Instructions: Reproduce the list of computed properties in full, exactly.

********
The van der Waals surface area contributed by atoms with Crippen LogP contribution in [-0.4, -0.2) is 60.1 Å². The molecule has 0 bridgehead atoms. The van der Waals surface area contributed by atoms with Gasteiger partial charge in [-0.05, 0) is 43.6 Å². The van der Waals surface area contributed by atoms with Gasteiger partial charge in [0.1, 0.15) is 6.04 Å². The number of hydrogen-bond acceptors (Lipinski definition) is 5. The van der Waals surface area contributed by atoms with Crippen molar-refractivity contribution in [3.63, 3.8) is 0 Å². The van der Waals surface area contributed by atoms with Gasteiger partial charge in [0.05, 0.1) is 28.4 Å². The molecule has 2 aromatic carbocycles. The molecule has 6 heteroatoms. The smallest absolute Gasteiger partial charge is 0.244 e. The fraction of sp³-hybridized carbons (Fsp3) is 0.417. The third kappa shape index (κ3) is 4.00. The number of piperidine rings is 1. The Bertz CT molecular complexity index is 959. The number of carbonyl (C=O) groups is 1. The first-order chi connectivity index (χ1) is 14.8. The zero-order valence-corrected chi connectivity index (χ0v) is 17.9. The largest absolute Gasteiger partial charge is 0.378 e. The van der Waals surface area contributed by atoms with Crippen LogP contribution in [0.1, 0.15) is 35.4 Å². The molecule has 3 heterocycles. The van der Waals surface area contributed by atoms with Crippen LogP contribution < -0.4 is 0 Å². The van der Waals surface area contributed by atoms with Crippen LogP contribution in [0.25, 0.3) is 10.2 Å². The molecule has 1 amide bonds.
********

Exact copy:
The van der Waals surface area contributed by atoms with Crippen LogP contribution in [-0.4, -0.2) is 60.1 Å². The molecule has 0 bridgehead atoms. The van der Waals surface area contributed by atoms with Gasteiger partial charge in [-0.05, 0) is 43.6 Å². The van der Waals surface area contributed by atoms with Gasteiger partial charge in [0.1, 0.15) is 6.04 Å². The number of hydrogen-bond acceptors (Lipinski definition) is 5. The van der Waals surface area contributed by atoms with Crippen molar-refractivity contribution in [3.63, 3.8) is 0 Å². The van der Waals surface area contributed by atoms with Gasteiger partial charge in [0.05, 0.1) is 28.4 Å². The molecule has 2 aromatic carbocycles. The molecule has 6 heteroatoms. The smallest absolute Gasteiger partial charge is 0.244 e. The fraction of sp³-hybridized carbons (Fsp3) is 0.417. The third kappa shape index (κ3) is 4.00. The number of piperidine rings is 1. The Bertz CT molecular complexity index is 959. The number of carbonyl (C=O) groups is 1. The first-order chi connectivity index (χ1) is 14.8. The zero-order valence-corrected chi connectivity index (χ0v) is 17.9. The largest absolute Gasteiger partial charge is 0.378 e. The van der Waals surface area contributed by atoms with Crippen LogP contribution in [0.1, 0.15) is 35.4 Å². The molecule has 3 heterocycles. The van der Waals surface area contributed by atoms with Crippen LogP contribution < -0.4 is 0 Å². The van der Waals surface area contributed by atoms with Crippen LogP contribution in [0.25, 0.3) is 10.2 Å². The molecule has 1 amide bonds.